Carlos Luis Carlos Luis - 1 year ago 79
C Question

Boolean expressions on C

Creating a simple C function that prevents the user from entering anything other than a number between 1 and 9. Any other input including letters symbols and any number that is either less than 1 and greater than 9 should not be accepted.
So far its pretty straight forward; however, the part where the code is supposed to check that the entered character is not a symbol or letter is not working the way I wanted it to work.

int validateUserInput(){
printf("%s\n", "Please enter a number from 1 to 9: ");

char value = getchar();
int numValue = value;
char temp;

int digitCounter = 0;

while((temp = getchar()) != '\n'){
//if there is more than 1 digit.
printf("%s\n","Input too long!");
return validateUserInput();
// if the char entered is not between 1 and 9
// this part is giving me a hard time.
else if(numValue < 49 || numValue > 57){
printf("%s\n", "Imput is not within the valid parameters");
return validateUserInput();
return numValue;

Answer Source

There are a couple of additional points to look at when taking input with your input routine. What if the user needs to cancel input? (e.g. presses ctrl+d, or ctrl+z on windows) As you have it written, there is no way to cancel the loop. (while that works for your purpose of forcing only a single input of 1-9, it leaves no way to cancel) If you trap EOF, you provide both, a way to cancel, and a way to indicate cancellation back in the calling function (e.g. by checking the return against EOF)

While recursion has its place, be aware that each recursion is itself a separate function call that requires a separate stack, and all the other trappings of a function call. There are many times when that can be avoided with a simple goto statement. glibc makes regular use of goto (e.g., check the source of qsort, getdelim, etc..) In your case, a single goto label can completely eliminate the need for recursion. For example, you could do something similar to the following while meeting all of your criteria:

int validateuserinput()
    int c, extra, tmp;

    getinput:;  /* a simple goto can avoid recursion completely */
    extra = 0;
    printf ("Please enter a number from 1 to 9: ");
    /* prompt/loop while chars not between 1 and 9 */
    for (c = getchar(); (c < '1' || '9' < c ); c = getchar()) {
        if (c == '\n') {    /* no digits in input */
            fprintf (stderr, "error: invalid input.\n");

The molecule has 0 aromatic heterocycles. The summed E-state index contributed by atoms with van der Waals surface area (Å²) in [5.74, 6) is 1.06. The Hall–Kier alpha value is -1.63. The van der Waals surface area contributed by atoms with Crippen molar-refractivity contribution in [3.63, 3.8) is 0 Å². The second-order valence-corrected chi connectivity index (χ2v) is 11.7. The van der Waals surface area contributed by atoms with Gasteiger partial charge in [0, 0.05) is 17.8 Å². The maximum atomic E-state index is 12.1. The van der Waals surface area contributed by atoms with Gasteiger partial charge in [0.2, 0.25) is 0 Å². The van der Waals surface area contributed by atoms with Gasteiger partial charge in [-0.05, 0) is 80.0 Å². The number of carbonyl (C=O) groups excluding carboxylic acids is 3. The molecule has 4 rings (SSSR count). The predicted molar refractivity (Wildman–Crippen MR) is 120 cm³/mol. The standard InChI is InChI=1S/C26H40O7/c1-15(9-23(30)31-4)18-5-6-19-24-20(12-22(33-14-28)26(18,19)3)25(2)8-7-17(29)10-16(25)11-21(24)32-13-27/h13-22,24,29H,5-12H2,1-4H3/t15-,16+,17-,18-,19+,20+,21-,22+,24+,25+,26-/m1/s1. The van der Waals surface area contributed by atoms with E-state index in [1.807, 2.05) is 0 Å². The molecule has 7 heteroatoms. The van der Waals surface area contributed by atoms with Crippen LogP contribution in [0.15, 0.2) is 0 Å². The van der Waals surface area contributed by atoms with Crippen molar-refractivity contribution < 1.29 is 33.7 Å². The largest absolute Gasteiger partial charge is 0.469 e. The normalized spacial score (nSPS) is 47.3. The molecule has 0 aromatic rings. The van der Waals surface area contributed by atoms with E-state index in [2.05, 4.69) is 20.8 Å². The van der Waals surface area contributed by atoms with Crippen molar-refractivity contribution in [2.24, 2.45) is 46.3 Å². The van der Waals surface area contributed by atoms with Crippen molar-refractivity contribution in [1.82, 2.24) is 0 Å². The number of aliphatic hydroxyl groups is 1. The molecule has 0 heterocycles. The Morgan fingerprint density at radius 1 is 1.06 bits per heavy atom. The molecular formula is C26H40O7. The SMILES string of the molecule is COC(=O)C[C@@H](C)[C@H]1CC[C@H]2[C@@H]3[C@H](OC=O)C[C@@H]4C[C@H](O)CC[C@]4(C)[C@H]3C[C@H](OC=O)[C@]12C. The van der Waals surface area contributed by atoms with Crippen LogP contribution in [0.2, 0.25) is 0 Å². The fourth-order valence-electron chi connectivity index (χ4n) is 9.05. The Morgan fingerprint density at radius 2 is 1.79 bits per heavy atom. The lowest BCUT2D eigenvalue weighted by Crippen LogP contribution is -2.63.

goto getinput;
        else if (c == EOF) {  /* trap EOF */
            fprintf (stderr, "\nerror: input canceled.\n");
            return c;
    /* empty input buffer -- increment extra count */
    for (tmp = getchar(); tmp != '\n' && tmp != EOF; tmp = getchar())

    if (extra) { /* if extra chars -- input too long */
        fprintf (stderr, "error: input too long.\n");
        goto getinput;

    return c - '0';  /* return integer value instead of ASCII value */

(just a style note, C generally avoids the use of camelCase variable names in favor of lower-case, that's just a generality, it's entirely up to you)

You can check the function (and respond to a cancellation) with the following short bit of code:

#include <stdio.h>

int validateuserinput();

int main (void) {

    int n;

    if ((n = validateuserinput()) != EOF)
        printf ("\n valid input : %d\n", n);

    return 0;

Example Use/Output

Testing accepting input of only 1-9:

$ ./bin/inputhandler
Please enter a number from 1 to 9: Hello World!
error: invalid input.
Please enter a number from 1 to 9: ?
error: invalid input.
Please enter a number from 1 to 9: 0
error: invalid input.
Please enter a number from 1 to 9: 23
error: input too long.
Please enter a number from 1 to 9: 6

 valid input : 6

Testing input cancellation (e.g. ctrl+d, or ctrl+z on windows)

$ ./bin/inputhandler
Please enter a number from 1 to 9:
error: input canceled.

While there is nothing wrong with using recursion, it always helps to ask "Does this need to be a recursive function to begin with?" Sometimes the answer will be yes, but often there are simple ways to avoid the additional overhead. (note: the overhead with a few recursions is minimal so it isn't a big consideration in your case, but if you unwittingly call a recursive function that spins a million times, it rapidly becomes a concern)

Look over all answers, and if you have any questions, just let us know.

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